The IT organization at GE Real Estate has automated most of the front-end processes for commercial real estate financing, which means employees can close deals faster and move on to the next ones.
That's important because, while most of the U.S. economy has been sputtering over the past three years, the commercial real estate sector has been white-hot. Prices for shopping malls, office buildings and industrial complexes have shot through the roof with intensified competition.
"It's very competitive out there, and with interest rates being low, we have to work harder to be competitive," says Michele Gabriele, director of North American technology at GE Real Estate, a division of GE Commercial Finance, one of four finance arms of General Electric Co.
Not that GE Real Estate had been underperforming. In 2000 and 2001, the company's earnings grew 24 percent and 25 percent, respectively, according to GE's annual reports. "Our business was doing well without much use of technology, but there were real opportunities to improve through automation," says Hank Zupnick, GE Real Estate's CIO.
Historically, many of the activities at GE that support commercial real estate financing deals were conducted manually, like calling or faxing in the details of an engineering report and entering them into the deal binder, says Zupnick. Whenever the status of a deal had to be updated, that would trigger a flurry of phone calls and faxes among 15 to 20 people, including salespeople, underwriters, appraisers and credit risk managers, says Gabriele.
In 2001, GE saw an opportunity to automate the lion's share of those activities while making the sales cycle more efficient and accurate. That year, the company began developing a customized, browser-based system using deal management software.
The Java-based system, which GE calls RE Source, electronically captures most of the information that goes into a commercial real estate deal and makes it available online to key participants. That has cut costs and shortened the sales cycle for deals in the US$10 million to $100 million range by 10 percent to 20 percent, says Zupnick.
"Thanks to this technology, we've been able to underwrite 25 percent more deals and remove $8 million to $9 million in expense each year for the past two years with the same amount of staff," Zupnick says.
Although it's tough to quantify the precise impact the seven-figure IT investment has had on the company's revenue, Zupnick says that the system paid for itself within a year. In addition, GE Real Estate's earnings rose 23 percent from $650 million in 2002 to $845 million in 2003, according to Dan Smith, senior vice president of the North America Debt group in Dallas.
"The revenue side is a lot trickier to measure, but we hear a lot of people in the company saying we wouldn't have been able to do as many deals and do them faster than we could two years ago," he adds.
"The bottom-line impact is more apparent from a productivity standpoint" than the top-line gains are, says Smith.
For instance, GE salespeople used to travel more often to get needed changes and approvals on deals, says Gabriele. By creating a collaborative system where approvals can be done electronically, she says, salespeople "are freed up in the field to work on the next deal."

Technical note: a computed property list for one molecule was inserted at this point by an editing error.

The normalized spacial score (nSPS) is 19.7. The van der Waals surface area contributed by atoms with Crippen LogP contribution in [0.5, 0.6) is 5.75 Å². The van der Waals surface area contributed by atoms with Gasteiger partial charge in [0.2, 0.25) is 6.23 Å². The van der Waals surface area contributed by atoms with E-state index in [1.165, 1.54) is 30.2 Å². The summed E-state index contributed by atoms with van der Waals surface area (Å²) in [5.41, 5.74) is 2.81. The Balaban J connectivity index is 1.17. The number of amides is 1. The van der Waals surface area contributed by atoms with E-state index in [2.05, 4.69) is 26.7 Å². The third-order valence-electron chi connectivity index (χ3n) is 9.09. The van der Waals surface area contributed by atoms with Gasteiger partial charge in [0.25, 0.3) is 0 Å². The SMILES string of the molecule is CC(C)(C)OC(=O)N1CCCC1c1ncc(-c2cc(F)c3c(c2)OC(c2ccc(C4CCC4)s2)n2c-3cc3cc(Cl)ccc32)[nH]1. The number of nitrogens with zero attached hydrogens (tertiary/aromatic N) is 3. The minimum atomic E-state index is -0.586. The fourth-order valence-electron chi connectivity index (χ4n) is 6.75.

Zupnick acknowledges that competitors such as Royal Bank of Canada and J.P. Morgan Chase & Co. have invested in comparable systems. Indeed, commercial real estate management has become much more automated than it used to be, says Thomas Glendening, president of Front Street on the Hudson, a N.Y.-based developer of distressed commercial properties.
"Even at a conventional level, what used to take weeks and months for financing approval can now be done in hours," says Glendening.
Investments in GE's RE Source project included adding Oracle database licenses; adding Sun Microsystems V880 Unix servers for testing, staging, production and backup systems; and hiring a few Java programmers and cross-training some veteran IT workers on Java, says Gabriele.
The core system was customized by GE development teams, and by CapitalThinking. It is used by about 1,000 people and includes workflow, document management, reporting and e-mail notification capabilities.
When the system went live in January 2002, 10 people from both CapitalThinking and GE were working on the project. Now nine GE staffers provide support and additional enhancements to RE Source.
Zupnick and Gabriele's team brought in end users from a variety of departments early on and asked them how the system could be enhanced to make them more productive. Getting business peers to free up their time to work on the system "was one of the biggest challenges," says Zupnick. But he and Gabriele were able to gain their commitment by selling them on the benefits of the system.
For example, RE Source uses color-coded fields to reflect a deal's status, such as whether the financing terms have been proposed or accepted. And if a deal gets approved, says Gabriele, salespeople are automatically notified on their BlackBerry devices. GE salespeople can send and receive information about a pending deal using their BlackBerries, but they can't approve deals using their mobile devices, says Zupnick. GE will consider adding that feature next year.
GE schedules four updates to the system each year. Current work includes incorporating an enhanced version of the system that's used in Japan to make it easier and faster for salespeople to prescreen potential deals, says Gabriele.
Whatever enhancements do come, Zupnick sees them as affirmation of a successful project. "That the business is continuing to invest in technology is a validation of our work."